Commercial Banking 3 s.h.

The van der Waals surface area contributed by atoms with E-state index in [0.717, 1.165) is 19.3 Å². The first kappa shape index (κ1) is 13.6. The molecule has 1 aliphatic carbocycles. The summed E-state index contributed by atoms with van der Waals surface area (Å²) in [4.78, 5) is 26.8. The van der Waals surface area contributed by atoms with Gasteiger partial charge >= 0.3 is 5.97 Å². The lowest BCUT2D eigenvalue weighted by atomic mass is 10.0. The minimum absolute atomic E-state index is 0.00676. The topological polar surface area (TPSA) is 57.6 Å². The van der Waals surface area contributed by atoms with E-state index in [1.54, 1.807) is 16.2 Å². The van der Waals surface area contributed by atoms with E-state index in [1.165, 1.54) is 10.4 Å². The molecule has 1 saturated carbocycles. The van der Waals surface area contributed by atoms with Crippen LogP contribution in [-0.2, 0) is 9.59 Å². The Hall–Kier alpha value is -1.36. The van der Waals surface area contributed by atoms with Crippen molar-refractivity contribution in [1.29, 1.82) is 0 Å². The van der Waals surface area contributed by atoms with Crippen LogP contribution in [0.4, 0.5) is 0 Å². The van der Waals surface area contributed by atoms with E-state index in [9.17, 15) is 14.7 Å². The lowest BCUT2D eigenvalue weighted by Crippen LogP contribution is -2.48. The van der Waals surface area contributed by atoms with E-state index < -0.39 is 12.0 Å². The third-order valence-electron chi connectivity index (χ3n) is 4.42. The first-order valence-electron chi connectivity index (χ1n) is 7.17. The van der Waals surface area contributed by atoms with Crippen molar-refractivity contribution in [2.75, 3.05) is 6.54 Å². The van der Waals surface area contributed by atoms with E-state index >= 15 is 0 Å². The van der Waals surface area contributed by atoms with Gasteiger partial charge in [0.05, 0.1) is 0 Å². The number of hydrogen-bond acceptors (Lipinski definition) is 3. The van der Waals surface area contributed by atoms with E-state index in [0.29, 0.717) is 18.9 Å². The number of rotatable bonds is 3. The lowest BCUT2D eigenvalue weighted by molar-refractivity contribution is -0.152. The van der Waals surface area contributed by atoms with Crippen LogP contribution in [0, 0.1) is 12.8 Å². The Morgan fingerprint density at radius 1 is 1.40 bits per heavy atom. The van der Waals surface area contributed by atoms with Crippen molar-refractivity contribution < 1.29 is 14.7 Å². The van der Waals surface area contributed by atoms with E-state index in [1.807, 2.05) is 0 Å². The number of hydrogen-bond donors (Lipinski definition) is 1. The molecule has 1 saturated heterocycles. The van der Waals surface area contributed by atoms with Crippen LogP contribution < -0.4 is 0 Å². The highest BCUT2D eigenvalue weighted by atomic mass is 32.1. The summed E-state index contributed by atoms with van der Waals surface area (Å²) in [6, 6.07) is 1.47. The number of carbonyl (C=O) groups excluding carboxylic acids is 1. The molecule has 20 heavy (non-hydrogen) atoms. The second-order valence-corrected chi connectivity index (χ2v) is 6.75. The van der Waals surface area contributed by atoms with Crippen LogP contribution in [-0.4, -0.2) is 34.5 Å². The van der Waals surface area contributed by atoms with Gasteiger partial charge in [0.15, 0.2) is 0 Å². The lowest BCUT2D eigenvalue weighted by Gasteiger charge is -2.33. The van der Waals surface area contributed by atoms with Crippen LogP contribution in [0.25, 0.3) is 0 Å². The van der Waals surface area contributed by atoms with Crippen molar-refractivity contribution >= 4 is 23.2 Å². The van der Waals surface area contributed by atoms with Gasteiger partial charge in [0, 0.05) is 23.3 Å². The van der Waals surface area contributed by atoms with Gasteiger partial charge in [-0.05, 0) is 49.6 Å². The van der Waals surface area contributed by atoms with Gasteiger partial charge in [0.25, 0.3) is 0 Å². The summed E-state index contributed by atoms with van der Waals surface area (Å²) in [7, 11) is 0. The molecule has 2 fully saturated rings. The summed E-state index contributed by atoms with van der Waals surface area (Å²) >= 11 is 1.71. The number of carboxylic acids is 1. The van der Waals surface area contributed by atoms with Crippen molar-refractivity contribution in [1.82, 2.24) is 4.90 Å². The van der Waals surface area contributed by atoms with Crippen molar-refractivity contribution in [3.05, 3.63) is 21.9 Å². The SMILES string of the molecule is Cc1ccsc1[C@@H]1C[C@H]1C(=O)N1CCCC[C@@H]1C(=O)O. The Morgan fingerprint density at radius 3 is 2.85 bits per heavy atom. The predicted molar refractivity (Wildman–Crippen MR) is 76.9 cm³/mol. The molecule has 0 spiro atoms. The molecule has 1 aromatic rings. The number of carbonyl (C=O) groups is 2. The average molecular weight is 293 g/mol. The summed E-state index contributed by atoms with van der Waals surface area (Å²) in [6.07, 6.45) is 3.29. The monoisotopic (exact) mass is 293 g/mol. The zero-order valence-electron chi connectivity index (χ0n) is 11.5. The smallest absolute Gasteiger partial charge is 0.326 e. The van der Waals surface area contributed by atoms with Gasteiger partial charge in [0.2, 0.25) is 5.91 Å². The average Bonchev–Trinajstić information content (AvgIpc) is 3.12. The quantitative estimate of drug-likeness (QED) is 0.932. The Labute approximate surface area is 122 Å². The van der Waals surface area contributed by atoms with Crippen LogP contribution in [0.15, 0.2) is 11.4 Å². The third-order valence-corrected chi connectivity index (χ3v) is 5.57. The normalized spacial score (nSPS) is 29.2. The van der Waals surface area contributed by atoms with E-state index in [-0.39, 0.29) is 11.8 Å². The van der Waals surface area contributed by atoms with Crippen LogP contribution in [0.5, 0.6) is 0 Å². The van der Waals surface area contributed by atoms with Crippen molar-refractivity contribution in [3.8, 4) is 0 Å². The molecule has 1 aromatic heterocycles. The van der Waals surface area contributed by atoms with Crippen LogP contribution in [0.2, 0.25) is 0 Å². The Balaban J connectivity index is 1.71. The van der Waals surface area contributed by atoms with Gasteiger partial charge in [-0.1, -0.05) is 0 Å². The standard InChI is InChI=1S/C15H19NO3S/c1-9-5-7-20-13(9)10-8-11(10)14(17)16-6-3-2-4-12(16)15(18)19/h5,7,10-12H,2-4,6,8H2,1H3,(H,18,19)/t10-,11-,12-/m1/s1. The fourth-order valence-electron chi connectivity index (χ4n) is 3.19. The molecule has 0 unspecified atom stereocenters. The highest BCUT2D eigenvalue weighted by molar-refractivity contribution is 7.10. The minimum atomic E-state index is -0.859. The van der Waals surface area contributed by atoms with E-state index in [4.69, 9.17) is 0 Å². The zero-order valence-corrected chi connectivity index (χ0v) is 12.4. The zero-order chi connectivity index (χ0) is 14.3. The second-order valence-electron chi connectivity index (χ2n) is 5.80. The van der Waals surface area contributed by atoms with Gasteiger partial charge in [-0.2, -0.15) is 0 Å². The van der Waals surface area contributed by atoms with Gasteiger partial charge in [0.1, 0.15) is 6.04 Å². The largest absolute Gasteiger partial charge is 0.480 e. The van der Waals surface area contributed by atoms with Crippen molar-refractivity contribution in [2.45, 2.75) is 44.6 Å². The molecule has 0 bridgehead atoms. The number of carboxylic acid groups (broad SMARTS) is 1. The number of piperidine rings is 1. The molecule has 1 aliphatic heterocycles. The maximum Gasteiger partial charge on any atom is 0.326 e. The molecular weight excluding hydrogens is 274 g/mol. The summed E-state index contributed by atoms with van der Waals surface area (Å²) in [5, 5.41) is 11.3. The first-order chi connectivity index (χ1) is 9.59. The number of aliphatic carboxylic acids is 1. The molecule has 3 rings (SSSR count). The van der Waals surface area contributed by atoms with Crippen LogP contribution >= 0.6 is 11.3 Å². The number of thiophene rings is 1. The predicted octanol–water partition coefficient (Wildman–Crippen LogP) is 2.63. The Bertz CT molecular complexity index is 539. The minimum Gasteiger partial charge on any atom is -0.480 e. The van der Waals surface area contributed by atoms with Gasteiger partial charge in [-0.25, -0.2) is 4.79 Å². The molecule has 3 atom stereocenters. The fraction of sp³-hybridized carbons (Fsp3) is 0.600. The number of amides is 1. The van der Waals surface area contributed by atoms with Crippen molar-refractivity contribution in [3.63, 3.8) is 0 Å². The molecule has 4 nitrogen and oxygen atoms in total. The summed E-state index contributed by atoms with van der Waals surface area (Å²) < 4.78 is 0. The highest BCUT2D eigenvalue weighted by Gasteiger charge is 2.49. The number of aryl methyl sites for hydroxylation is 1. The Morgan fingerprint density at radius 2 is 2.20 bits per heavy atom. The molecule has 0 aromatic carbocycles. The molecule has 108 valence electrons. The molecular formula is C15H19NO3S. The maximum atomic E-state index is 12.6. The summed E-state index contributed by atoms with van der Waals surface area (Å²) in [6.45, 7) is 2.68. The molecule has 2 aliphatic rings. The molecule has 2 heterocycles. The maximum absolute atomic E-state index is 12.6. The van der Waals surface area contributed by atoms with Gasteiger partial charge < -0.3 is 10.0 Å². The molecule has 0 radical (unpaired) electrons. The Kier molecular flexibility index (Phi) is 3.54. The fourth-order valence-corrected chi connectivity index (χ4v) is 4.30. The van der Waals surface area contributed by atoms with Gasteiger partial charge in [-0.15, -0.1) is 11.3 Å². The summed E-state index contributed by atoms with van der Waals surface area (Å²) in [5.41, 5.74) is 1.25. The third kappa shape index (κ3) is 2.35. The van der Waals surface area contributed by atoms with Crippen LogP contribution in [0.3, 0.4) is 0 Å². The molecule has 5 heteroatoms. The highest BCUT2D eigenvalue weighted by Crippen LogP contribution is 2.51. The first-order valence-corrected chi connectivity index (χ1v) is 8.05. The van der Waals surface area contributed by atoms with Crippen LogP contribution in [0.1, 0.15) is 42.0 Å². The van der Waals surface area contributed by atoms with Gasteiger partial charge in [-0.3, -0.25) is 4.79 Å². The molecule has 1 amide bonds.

The banking industry has undergone massive transformation due to deregulation and competition from non-banks in the last decade. In the near future, the shape and scope of commercial banks will look nothing like its past. For example, with the slow demise of Glass-Steagall Act (1933), the separation between commercial and investment banks has become blurred. Recently, several banks have received approval to underwrite debt and equity offerings. This course examines recent trends in regulation and product innovation by commercial banks. The objective is to equip students with principles and tools which allow them to tackle realistic risk management problems associated with financial institutions. Topics include bank organization and regulation structure of the U.S. banking industry; role of bank regulation from a historical perspective; competition from non-banks; evolution of commercial banking in the U.S.; Community Reinvestment Act and bank mergers; role of CRA in lending practices by banks; the role of CRA in bank mergers; role of investment banks in mergers and acquisitions; organization of commercial banks for operations--importance of size markets; asset and liability management; GAP analysis: measuring changes in net interest income; duration GAP: managing changes in market value of equity; use of futures and swaps to hedge interest rate exposure; characteristics of financial futures: speculation versus hedging; interest rate swaps as a hedging tool; capital risk management and credit policy; risk-based capital standards; how much capital is adequate; global banking issues, foreign banking activities in the U.S.; U.S. versus Japanese/German financial system.